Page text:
Combustible mixtures of gases having varying compositions and stored at different pressures were ignited in a 0.65 liter inflator. The resulting gas, or inflation fluid, was then directed into a 60 liter tank. The peak inflator pressure and the output pressure for each combustible mixture of gases were determined. The peak inflator pressure is the highest pressure measured in the 0.65 liter inflator during combustion of the combustible mixture of gases. The output pressure is the pressure measured in the 60 liter tank.

Listed below in Table I are the composition of each stored combustible mixture of gases, the storage pressure of the combustible mixture of gases in the inflator, the average peak inflator pressure (PI), and the average output pressure (PT) for Examples 1-5. Also, listed below in Table I is the calculated figure of merit for each of Examples 1-5. The figure of merit is the product of the average output pressure in a 60 liter tank (PT) times 10,000, divided by the product of the average peak inflator pressure (PI) times the volume of the inflator (V); or, figure of merit=(PT) (10,000)/(PI)(V). The calculation of the figure of merit is helpful in comparing inflators having different sizes and shapes. The higher the figure of merit, the higher the output pressure is compared to the peak inflator pressure.

                                  TABLE I__________________________________________________________________________EXAMPLE  molar percentsnitrogen gases inof storedComposition          inflator (psig)gas is stored inPressure at                  (psig)inflator pressureAvg. peak(PI)                          tank (psig)in a 60 literoutput                         pressure(PT) Avg.                                  ##STR1##__________________________________________________________________________1     12.5% H2         2500    5812    69      183 87.5% Air2     13% H2         2800    6700    88      202 87% Air3     12% H2         2500    7055    113     246 1% CH4 87% Air4     12% H2         2000    7035    96      210 1% CH4 87% Air5     10% H2         2000    6400    86      207 2% CH4 88% Air__________________________________________________________________________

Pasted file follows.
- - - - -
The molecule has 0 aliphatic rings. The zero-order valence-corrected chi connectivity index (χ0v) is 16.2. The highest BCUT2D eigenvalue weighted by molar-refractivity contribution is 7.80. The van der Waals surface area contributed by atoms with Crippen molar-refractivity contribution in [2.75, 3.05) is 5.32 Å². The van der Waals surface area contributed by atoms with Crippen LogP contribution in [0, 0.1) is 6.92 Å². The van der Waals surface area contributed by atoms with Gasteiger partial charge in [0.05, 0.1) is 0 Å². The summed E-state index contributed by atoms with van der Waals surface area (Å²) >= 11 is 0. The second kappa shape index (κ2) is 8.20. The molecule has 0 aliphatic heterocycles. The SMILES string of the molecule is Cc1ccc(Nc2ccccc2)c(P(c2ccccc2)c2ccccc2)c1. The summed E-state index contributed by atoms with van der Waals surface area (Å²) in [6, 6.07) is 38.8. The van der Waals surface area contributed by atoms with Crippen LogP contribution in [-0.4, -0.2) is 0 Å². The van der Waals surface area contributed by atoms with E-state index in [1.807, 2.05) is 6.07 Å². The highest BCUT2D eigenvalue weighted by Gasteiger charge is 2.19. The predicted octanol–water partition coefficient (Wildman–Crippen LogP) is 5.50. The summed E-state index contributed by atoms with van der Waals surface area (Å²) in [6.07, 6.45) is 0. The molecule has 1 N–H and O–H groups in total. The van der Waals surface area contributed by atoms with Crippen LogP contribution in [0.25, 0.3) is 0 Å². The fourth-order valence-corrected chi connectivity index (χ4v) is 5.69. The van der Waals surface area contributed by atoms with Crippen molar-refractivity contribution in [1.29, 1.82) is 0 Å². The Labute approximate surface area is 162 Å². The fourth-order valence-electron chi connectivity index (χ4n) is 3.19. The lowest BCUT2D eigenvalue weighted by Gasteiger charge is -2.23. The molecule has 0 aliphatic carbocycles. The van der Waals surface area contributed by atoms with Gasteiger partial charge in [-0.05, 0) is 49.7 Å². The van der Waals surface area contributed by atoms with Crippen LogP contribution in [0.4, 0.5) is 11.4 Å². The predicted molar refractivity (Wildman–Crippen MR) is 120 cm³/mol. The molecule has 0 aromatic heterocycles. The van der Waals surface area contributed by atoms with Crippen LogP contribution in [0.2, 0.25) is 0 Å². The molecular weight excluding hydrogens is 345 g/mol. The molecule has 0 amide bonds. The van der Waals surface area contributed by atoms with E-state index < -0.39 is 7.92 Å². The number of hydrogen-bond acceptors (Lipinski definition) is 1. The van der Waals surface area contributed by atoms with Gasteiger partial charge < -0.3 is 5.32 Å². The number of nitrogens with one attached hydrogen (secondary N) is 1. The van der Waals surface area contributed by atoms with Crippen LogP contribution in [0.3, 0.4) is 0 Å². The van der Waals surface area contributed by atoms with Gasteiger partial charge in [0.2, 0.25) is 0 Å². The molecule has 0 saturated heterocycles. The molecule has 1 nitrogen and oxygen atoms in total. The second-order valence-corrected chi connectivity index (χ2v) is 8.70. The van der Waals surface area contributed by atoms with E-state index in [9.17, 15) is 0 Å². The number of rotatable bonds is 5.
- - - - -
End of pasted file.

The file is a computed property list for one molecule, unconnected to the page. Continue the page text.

EXAMPLES 6-7

Combustible mixtures of gases having varying compositions were stored and ignited at 4000 psig in a 0.36 liter inflator. The resulting gas, or inflation fluid, was directed into a 60 liter tank. The peak inflator pressure and the output pressure for each combustible mixture of gases were determined. Listed below in Table II are the composition of the combustible mixture of gases, the storage pressure of the mixture of gases in the inflator, the average peak inflator pressure, and the average output pressure for Examples 6-7. Also listed in Table II is the calculated figure of merit for each of Examples 6-7.

                                  TABLE II__________________________________________________________________________EXAMPLE  in molar percentscombusible gasesstored mixture ofComposition          in inflator (psig)gas is stored atPressure at                  (psig)inflator pressureAvg. peak(PI)                          tank (psig)in a 60 literoutput                         pressure(PT) Avg.                                  ##STR2##__________________________________________________________________________6     12.8% H2         4000    8200    53      179 87.2% Air7     11.96% H2         4000    8500    66      216 1.04% CH4 87% Air__________________________________________________________________________

As can be seen from Tables I and II, a combustible mixture 18 of gases in accordance with the present invention produces a relatively large increase in output pressure with only a relatively small increase in peak inflator pressure, compared to a prior art combustible mixture of gases which uses a pure hydrogen fuel gas.

For instance, the average output pressure of Example 3 is 63.7% higher than the average output pressure of prior art Example 1. This increased output pressure of Example 3 is achieved while producing an average peak inflator pressure which is only 21.4% higher than the average peak inflator pressure of prior art Example 1. As another example, the average output pressure of Example 7 is 24.5% higher than the average output pressure of prior art Example 6, while the average peak inflator pressure of Example 7 is only 3.7% higher than the average peak inflator pressure of prior art Example 6.